U.S. Constitution (source: Wikipedia)

U.S. Constitution (source: Wikipedia)

I recently attended the Second Annual “Living Constitution” Lecture at the Brennan Center for Justice. The keynote speaker this year was Senator Sheldon Whitehouse and his topic was “Living Up to Our Constitution.”

Sen. Whitehouse identified four ways in which we live up to the Constitution; I am excerpting some of the best bits and breaking them into four separate posts for your contemplation this holiday weekend.

Part One
Demanding That the Executive Branch
Remains Committed to the Rule of Law

The Bush Administration left a parade of horribles: grandiose views of executive power and executive privilege; politicized hiring and firing at the Department of Justice, with the work of that illustrious agency manipulated for political ends; political meddling at the Environmental Protection Agency that turned enforcement of our nation’s environmental laws over to the polluters; torture memos and other shameful national security opinions from the Department of Justice’s Office of Legal Counsel that are now the subject of disciplinary investigation. For those of us who have spent time in the Department of Justice, it is wrenching to think of OLC as subject to a disciplinary investigation.

The Bush Administration’s torture memos make clear how important it is for the executive branch to commit itself to the rule of law.

If there is only one thing that I could wish of my government, it’s that the Obama administration gets this part right: without adherence to the rule of law, the Constitution is not worth the paper it is written on. I get teased a bit around the shores of the Lake because I revere the Constitution like a secular Bible and treat the rule of law like a secular religion. So sue me. Without the rule of law, everything else you think you have — including your wealth, your health and your freedom — can be taken away at a whim.

To put this in practical terms, if our nation is to live up to our Constitution, we must insist that executive branch attorneys have the independence and integrity necessary to protect the rule of law. This is not merely a question of hiring good people. Process matters.

As Jack Goldsmith told the Judiciary Committee two years ago, the Office of Legal Counsel, or OLC, had “developed a number of practices to help it avoid errors, and to compensate for the fact that its opinions are not subject to the same critical scrutiny of adversary process and dissent that characterize the judiciary. These practices include (1) insisting that agencies seeking OLC’s advice request OLC opinions in writing, setting forth their view of the law and facts; (2) seeking the written legal and factual views of all agencies with expertise or that may be affected by the opinion; (3) subjecting draft opinions to multiple levels of scrutiny and review inside OLC; (4) writing narrowly tailored opinions; and (5) publishing non-classified opinions when possible.”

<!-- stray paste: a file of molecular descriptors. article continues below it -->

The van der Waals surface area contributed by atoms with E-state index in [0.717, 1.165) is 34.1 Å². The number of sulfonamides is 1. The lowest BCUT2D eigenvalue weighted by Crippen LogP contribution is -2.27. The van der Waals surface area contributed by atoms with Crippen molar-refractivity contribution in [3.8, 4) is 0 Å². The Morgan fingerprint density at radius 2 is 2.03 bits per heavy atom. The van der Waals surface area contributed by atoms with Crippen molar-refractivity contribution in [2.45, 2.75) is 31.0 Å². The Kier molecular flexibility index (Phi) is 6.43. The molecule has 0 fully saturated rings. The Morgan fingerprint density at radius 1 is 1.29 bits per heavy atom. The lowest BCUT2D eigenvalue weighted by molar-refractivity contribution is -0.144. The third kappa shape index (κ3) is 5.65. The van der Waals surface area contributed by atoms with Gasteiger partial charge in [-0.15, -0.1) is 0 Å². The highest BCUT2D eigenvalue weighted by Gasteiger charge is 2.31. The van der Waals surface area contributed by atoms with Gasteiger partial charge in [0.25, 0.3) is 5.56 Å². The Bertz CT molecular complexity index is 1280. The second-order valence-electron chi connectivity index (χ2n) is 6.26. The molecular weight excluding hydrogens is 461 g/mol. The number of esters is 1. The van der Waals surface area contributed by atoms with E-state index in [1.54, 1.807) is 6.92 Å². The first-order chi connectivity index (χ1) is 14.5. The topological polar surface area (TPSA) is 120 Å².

The Bush Administration also made it painfully clear that substance matters, as well as process. Outlandish “unitary executive” theories spawned a litter of mischief: the endless signing statements claiming a unilateral right to amend laws; seemingly unlimited Article II authority claimed for the President in anything touching upon national security; the claim that Congress could not limit the President’s control over lower-ranking officials; exaggerated claims of executive privilege—for example during our investigation into the politicized firing of U.S. Attorneys, an assertion of executive privilege against Congress whose purpose to avoid embarrassment or responsibility for wrong-doing appears confirmed by the White House stonewalling executive branch investigators.

Former U.S. Deputy Attorney General Jim Comey made a speech last year, about this very point, about how the process and the institutional culture itself promotes the integrity of the system.  I concur. By fostering a culture of integrity, you make “doing the right thing” the default position for an administration decision maker and the standard operating procedure in the organization.

I’ll end with one last quote from the first section of Sen. Whitehouse’s speech, wherein he complains about Bushco’s abuses:

Each episode reveals hostility to Congress and to the laws it has passed. Each jumped the well-established rails of governmental practice, whether those rails were laid on solid judicial precedent or in traditions yielding a settled modus vivendi. We now need to put the trains back on the rails.

Amen to that.